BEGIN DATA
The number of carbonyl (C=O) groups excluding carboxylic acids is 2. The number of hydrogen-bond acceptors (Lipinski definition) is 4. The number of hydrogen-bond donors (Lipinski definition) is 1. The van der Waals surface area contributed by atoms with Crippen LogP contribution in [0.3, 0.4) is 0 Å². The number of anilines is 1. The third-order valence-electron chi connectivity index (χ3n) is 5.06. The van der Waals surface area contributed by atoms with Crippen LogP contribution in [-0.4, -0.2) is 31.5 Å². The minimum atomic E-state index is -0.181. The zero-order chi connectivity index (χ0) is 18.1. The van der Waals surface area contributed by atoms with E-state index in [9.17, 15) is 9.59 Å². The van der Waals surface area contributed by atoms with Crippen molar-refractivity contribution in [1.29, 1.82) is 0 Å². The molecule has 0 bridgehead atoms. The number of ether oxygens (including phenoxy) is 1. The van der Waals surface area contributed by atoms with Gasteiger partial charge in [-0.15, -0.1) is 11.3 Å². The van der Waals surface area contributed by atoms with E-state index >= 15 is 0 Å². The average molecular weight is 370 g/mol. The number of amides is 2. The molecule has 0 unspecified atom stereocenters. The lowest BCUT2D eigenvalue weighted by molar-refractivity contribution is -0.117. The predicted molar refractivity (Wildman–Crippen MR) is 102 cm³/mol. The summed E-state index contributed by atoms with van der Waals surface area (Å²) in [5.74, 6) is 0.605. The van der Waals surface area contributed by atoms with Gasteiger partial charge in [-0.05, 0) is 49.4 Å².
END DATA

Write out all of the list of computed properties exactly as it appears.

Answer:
The number of carbonyl (C=O) groups excluding carboxylic acids is 2. The number of hydrogen-bond acceptors (Lipinski definition) is 4. The number of hydrogen-bond donors (Lipinski definition) is 1. The van der Waals surface area contributed by atoms with Crippen LogP contribution in [0.3, 0.4) is 0 Å². The number of anilines is 1. The third-order valence-electron chi connectivity index (χ3n) is 5.06. The van der Waals surface area contributed by atoms with Crippen LogP contribution in [-0.4, -0.2) is 31.5 Å². The minimum atomic E-state index is -0.181. The zero-order chi connectivity index (χ0) is 18.1. The van der Waals surface area contributed by atoms with E-state index in [9.17, 15) is 9.59 Å². The van der Waals surface area contributed by atoms with Crippen molar-refractivity contribution in [1.29, 1.82) is 0 Å². The molecule has 0 bridgehead atoms. The number of ether oxygens (including phenoxy) is 1. The van der Waals surface area contributed by atoms with Gasteiger partial charge in [-0.15, -0.1) is 11.3 Å². The van der Waals surface area contributed by atoms with E-state index >= 15 is 0 Å². The average molecular weight is 370 g/mol. The number of amides is 2. The molecule has 0 unspecified atom stereocenters. The lowest BCUT2D eigenvalue weighted by molar-refractivity contribution is -0.117. The predicted molar refractivity (Wildman–Crippen MR) is 102 cm³/mol. The summed E-state index contributed by atoms with van der Waals surface area (Å²) in [5.74, 6) is 0.605. The van der Waals surface area contributed by atoms with Gasteiger partial charge in [-0.05, 0) is 49.4 Å².